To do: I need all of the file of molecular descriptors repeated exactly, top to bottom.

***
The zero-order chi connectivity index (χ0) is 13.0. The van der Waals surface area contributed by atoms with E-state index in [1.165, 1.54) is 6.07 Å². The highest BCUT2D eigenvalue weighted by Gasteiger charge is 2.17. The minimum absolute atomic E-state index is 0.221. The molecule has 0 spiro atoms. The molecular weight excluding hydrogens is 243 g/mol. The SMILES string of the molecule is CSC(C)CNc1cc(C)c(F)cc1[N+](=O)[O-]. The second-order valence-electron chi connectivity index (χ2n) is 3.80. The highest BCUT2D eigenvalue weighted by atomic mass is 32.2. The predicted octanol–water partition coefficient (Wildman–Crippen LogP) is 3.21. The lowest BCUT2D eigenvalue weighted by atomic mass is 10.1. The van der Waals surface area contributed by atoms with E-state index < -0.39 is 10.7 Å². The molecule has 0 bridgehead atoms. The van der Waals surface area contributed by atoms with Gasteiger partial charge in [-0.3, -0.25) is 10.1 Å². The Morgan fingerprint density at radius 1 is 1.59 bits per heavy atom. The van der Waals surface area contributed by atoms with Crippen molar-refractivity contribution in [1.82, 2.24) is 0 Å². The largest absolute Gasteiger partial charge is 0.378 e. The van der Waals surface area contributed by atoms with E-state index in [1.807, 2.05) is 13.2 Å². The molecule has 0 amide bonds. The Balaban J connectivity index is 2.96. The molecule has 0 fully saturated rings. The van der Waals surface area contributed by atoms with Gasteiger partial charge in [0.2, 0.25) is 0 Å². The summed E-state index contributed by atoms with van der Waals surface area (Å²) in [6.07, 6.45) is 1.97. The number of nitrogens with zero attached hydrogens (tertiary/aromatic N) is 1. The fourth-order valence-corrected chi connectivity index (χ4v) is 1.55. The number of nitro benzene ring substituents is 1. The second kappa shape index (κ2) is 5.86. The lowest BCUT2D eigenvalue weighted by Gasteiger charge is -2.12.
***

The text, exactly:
The zero-order chi connectivity index (χ0) is 13.0. The van der Waals surface area contributed by atoms with E-state index in [1.165, 1.54) is 6.07 Å². The highest BCUT2D eigenvalue weighted by Gasteiger charge is 2.17. The minimum absolute atomic E-state index is 0.221. The molecule has 0 spiro atoms. The molecular weight excluding hydrogens is 243 g/mol. The SMILES string of the molecule is CSC(C)CNc1cc(C)c(F)cc1[N+](=O)[O-]. The second-order valence-electron chi connectivity index (χ2n) is 3.80. The highest BCUT2D eigenvalue weighted by atomic mass is 32.2. The predicted octanol–water partition coefficient (Wildman–Crippen LogP) is 3.21. The lowest BCUT2D eigenvalue weighted by atomic mass is 10.1. The van der Waals surface area contributed by atoms with E-state index < -0.39 is 10.7 Å². The molecule has 0 bridgehead atoms. The van der Waals surface area contributed by atoms with Gasteiger partial charge in [-0.3, -0.25) is 10.1 Å². The Morgan fingerprint density at radius 1 is 1.59 bits per heavy atom. The van der Waals surface area contributed by atoms with Crippen molar-refractivity contribution in [1.82, 2.24) is 0 Å². The largest absolute Gasteiger partial charge is 0.378 e. The van der Waals surface area contributed by atoms with E-state index in [1.807, 2.05) is 13.2 Å². The molecule has 0 amide bonds. The Balaban J connectivity index is 2.96. The molecule has 0 fully saturated rings. The van der Waals surface area contributed by atoms with Gasteiger partial charge in [0.2, 0.25) is 0 Å². The summed E-state index contributed by atoms with van der Waals surface area (Å²) in [6.07, 6.45) is 1.97. The number of nitrogens with zero attached hydrogens (tertiary/aromatic N) is 1. The fourth-order valence-corrected chi connectivity index (χ4v) is 1.55. The number of nitro benzene ring substituents is 1. The second kappa shape index (κ2) is 5.86. The lowest BCUT2D eigenvalue weighted by Gasteiger charge is -2.12.